We did get into a discussion after dinner about my food allergy (where I surreptitiously mentioned that I have to have special gluten free pasta). As part of the discussion, I gave my usual spiel about how and why gluten is dangerous for me to eat and how I've had to find gluten free versions of so many things you wouldn't necessarily think of as containing gluten (like sauces and dressings, hair products, etc.) in addition to find or make my own breads and pastas that don't use wheat flour.

    I guess next time, I'll have to specifically state that I can't have things like bread, pasta, or anything that contains flour. Maybe that would avoid the problem of finding myself in the midst of a food mine field.

    • GF Dad says:

      I know how you feel, Janet. It's almost like you want to just volunteer to go over early and make the meal yourself, just so you know it will be safe.

  4. Laurel says:

    BTW is Heidi sharing some of that party food for the Super Bowl? It sounds spot on, er except for the lack of chicken wings, well and ribs. We are in Texas after all.

    • I'm stuck Laurel, really, really stuck in a glutadoodle mental block, LOL!

      Being on an elimination diet makes me so grateful for the many naturally gluten-free, allergen-free options we typically have at our disposal because what we are allowed to eat right now pretty much eliminates traditional "party foods." I could make wings, but without vinegar and lemon juice I don't know how to make a dipping sauce, we can't have beef, so steaks and burgers are off limits (we had ostrich burgers last night but again, without vinegar…there were no condiments to be had). No pork (or beef for all you Texans), so out went the ribs with BBQ sauce and for the life of me, I can't seem to think outside the box to come up with pizza toppings that don't contain beef, pork or dairy!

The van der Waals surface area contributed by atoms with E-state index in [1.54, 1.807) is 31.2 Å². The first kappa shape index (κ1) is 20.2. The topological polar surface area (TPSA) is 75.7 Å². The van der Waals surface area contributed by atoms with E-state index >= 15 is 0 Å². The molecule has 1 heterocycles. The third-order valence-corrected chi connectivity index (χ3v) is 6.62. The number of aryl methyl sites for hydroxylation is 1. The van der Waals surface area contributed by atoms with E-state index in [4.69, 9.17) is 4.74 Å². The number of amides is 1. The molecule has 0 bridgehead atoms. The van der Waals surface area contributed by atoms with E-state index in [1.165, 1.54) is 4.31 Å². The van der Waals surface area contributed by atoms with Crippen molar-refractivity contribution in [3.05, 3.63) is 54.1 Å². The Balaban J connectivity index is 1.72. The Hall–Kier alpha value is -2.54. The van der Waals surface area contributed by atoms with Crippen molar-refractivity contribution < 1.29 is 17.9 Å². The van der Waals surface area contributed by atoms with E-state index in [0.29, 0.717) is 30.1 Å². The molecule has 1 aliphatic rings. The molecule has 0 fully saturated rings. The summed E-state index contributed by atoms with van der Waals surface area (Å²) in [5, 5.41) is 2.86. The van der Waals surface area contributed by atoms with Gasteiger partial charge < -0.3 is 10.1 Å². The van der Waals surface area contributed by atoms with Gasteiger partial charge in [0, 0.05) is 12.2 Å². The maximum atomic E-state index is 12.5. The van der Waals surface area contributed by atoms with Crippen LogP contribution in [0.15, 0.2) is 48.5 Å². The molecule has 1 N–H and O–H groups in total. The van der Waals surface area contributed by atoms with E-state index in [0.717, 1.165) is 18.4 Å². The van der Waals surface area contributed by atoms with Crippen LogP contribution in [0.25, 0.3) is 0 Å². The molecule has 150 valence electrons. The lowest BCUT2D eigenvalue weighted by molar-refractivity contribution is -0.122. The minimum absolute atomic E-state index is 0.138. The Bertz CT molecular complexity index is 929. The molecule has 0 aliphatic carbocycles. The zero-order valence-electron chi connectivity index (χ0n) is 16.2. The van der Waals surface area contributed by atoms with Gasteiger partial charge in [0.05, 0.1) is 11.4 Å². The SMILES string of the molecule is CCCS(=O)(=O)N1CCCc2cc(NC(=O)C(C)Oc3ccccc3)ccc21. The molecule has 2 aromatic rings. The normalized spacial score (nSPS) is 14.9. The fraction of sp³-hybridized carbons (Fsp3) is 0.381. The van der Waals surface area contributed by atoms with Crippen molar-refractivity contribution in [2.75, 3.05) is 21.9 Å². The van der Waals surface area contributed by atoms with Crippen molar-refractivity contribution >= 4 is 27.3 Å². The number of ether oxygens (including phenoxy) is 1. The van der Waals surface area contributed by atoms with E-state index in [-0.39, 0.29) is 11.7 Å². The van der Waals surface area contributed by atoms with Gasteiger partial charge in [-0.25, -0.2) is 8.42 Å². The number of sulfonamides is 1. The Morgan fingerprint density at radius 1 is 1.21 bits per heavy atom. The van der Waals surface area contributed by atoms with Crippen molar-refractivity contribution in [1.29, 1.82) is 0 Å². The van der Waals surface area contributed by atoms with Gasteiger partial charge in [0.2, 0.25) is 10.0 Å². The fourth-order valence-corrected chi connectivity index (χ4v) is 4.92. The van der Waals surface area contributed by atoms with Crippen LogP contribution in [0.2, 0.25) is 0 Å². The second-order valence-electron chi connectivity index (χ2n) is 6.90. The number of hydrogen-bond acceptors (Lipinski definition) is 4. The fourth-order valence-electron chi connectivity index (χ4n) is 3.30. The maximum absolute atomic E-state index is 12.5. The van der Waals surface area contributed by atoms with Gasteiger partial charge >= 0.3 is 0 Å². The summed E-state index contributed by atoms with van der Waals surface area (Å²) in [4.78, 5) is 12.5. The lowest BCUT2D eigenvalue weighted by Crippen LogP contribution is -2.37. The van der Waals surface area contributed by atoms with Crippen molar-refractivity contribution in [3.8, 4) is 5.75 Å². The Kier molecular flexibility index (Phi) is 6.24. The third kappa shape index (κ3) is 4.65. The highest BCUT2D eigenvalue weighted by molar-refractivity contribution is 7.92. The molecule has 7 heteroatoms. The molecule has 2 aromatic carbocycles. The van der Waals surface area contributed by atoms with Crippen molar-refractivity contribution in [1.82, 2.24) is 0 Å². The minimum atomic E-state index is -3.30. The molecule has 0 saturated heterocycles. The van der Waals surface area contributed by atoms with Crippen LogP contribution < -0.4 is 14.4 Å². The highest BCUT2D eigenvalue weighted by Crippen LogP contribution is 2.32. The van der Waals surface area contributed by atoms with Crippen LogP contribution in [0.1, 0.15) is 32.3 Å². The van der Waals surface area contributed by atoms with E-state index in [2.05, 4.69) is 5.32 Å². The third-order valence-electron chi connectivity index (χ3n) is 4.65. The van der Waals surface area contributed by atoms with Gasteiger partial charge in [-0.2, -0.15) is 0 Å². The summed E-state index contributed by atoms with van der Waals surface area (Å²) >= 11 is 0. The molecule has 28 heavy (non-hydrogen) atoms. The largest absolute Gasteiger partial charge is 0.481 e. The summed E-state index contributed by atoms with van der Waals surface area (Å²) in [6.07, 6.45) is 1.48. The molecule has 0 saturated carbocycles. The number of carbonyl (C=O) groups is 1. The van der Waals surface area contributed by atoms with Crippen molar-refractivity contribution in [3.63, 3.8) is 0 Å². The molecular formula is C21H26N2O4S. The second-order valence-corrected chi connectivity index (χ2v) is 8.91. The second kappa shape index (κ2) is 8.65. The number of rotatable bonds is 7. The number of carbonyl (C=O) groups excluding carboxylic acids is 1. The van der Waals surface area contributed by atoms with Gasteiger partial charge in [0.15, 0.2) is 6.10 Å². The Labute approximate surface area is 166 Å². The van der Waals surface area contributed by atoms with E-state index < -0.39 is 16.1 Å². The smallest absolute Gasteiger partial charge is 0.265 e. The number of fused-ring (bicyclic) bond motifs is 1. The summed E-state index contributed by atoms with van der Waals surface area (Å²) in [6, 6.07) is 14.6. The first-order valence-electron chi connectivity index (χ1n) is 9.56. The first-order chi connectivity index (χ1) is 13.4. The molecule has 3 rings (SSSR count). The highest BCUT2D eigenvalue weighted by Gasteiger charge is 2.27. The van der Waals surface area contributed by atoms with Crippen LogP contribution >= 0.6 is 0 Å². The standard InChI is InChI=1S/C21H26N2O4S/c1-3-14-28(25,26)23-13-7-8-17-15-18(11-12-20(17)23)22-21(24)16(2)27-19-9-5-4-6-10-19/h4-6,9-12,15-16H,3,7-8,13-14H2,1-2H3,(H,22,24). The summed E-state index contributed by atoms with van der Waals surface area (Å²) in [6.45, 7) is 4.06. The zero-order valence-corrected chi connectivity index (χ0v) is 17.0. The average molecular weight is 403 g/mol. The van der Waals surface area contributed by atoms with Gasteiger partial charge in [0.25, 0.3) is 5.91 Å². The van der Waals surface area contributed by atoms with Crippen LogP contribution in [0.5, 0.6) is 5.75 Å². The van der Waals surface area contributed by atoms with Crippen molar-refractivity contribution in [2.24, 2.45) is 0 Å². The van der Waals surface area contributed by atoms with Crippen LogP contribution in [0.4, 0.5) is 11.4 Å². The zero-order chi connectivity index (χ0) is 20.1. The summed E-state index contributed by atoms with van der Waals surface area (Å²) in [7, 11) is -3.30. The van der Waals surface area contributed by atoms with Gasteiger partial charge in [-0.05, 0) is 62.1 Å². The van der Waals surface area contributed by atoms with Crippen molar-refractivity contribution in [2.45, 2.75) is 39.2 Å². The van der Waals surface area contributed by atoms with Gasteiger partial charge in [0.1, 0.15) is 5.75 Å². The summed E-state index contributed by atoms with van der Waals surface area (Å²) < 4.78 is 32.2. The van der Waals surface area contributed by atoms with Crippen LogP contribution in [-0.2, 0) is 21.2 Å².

What we're eating right now is fairly plain and uneventful (hence my lack of blog posts lately)…baked chicken or fish and a ton of steamed vegetables with green smoothies or water to wash it down.

      I just keep telling myself it will all be worth it in the end…gotta heal our guts so we can truly enjoy the rest of our lives.

      I'll be back before you know it, hopefully with my taste buds in full swing (sinus surgery is right around the corner, yea!!) and lots of new allergen-friendly recipes to share (I'm getting lots of fun ideas that I can't wait to try!). :-D